Another LJ asked: Do you have reason for doing the assembly before applying the finish?
Yes, i did give that option some thought and here are my reasons for not finishing prior to assembly.
1. There are no “plans” for this project. I am designing as I go. As a result it’s not possible to pre-cut all my pieces, apply finish and then assemble.
2. Without plans I avoid measuring cuts as much as possible, I use the already assembled parts to transfer my marks for cutting. As an example if I’m going to cut a piece of trim, I don’t pull out a tape and measure the length, transfer the measurement to my piece, then cut. When i do that, often the workshop gremlins change the numbers on my ruler around because even though i measure twice and cut once … the piece still ends up too short. Instead I take the trim to the already assembled part where it will be installed and mark off the cuts. I find that approach is better for me with fewer errors. As a result of this there is no big stack of pieces all neatly cut to size. I cut as i build so to pre-finish means I would have to work with a can of finish by my side the whole time. I would also have to wait for the finish to dry on that part before moving onto the next part. With this project, that means I would be done in spring of 2034!
3. I’ve not had a lot of success with finishing prior to assembly. On projects where I’ve tried this, the finished pieces get coated in dust, get scratched or dinged while being knocked around in the shop. This means they need to have the finish cleaned or repaired after assembly. Dust in the finish has also been a problem for me when pre-finishing. I hate finishing so I don’t want to do it twice!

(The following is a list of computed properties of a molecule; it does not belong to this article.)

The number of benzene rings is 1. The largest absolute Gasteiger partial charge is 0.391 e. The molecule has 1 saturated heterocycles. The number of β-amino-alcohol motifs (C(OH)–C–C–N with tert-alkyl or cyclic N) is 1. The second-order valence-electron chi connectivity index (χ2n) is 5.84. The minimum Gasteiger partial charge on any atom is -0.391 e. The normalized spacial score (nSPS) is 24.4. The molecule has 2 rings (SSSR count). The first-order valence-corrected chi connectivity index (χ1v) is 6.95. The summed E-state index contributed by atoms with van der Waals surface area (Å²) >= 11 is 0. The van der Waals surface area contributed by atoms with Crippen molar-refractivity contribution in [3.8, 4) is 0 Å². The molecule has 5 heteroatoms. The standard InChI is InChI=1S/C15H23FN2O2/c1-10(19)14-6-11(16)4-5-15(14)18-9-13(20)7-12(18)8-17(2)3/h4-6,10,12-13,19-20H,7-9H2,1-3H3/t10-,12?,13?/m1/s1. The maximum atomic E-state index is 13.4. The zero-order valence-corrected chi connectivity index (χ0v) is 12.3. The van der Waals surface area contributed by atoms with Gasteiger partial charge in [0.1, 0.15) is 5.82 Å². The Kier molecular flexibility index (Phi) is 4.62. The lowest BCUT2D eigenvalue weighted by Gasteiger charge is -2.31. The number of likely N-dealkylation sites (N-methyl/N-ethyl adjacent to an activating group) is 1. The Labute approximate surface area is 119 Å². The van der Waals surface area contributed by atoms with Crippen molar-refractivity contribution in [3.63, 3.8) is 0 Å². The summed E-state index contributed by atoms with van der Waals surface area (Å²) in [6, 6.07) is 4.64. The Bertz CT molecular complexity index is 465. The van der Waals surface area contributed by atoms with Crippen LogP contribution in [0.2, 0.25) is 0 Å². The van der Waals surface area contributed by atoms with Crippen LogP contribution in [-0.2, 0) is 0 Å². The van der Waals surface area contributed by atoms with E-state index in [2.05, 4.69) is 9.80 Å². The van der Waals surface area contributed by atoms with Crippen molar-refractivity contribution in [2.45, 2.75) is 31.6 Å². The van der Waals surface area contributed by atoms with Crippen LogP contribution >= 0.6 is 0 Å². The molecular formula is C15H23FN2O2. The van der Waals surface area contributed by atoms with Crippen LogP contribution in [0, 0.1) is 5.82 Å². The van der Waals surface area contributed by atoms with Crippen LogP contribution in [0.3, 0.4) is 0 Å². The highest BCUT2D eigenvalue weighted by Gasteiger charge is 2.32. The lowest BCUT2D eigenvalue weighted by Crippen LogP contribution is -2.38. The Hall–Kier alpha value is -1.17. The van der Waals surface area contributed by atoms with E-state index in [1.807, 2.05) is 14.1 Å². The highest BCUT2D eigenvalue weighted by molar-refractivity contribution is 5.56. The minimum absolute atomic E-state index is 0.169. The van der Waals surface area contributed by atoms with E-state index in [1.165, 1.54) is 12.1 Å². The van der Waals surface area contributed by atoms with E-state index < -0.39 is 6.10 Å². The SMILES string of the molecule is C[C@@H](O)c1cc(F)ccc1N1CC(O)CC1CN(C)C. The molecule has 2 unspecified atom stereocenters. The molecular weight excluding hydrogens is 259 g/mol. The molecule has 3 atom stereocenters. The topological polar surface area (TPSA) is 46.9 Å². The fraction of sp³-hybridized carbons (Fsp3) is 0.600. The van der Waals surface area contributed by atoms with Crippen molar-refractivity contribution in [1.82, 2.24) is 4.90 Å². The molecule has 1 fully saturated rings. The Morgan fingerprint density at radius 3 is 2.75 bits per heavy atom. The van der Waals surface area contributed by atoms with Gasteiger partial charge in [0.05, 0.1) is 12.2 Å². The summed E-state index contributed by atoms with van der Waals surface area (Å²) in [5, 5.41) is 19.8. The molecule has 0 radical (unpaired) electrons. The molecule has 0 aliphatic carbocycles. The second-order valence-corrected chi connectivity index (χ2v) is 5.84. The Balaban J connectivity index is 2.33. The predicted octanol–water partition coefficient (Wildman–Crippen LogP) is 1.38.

4. When you prefinish you have to be very careful not to get finish on the joinery surfaces. I tend to forget that part and end up with finish on some joints which means a fix or replacement of the part.
5. In this project we want to showcase the natural beauty of the oak so we won’t be using any stain. The final finish will likely be a natural danish oil which will be easy to apply after assembly.
I understand the advantages of finish before assembly and applaud those who do. However for me, as a general rule I sand to final grit, then assemble with finish applied last. Having said that i should add, with some projects, I will finish certain parts prior to assembly. This is the case when it would be difficult to access the area or awkward apply the finish afterwards, especially if using stain. An example of this is the interior of small boxes or areas with tight corners such as the interior of a bookcase.
I’m sure there are LJ’s who wouldn’t do it this way, but for me, pre-finishing wasn’t an option with this project.
Hope that answers the question.
-- Jim in Langley BC Canada --- www.sollows.ca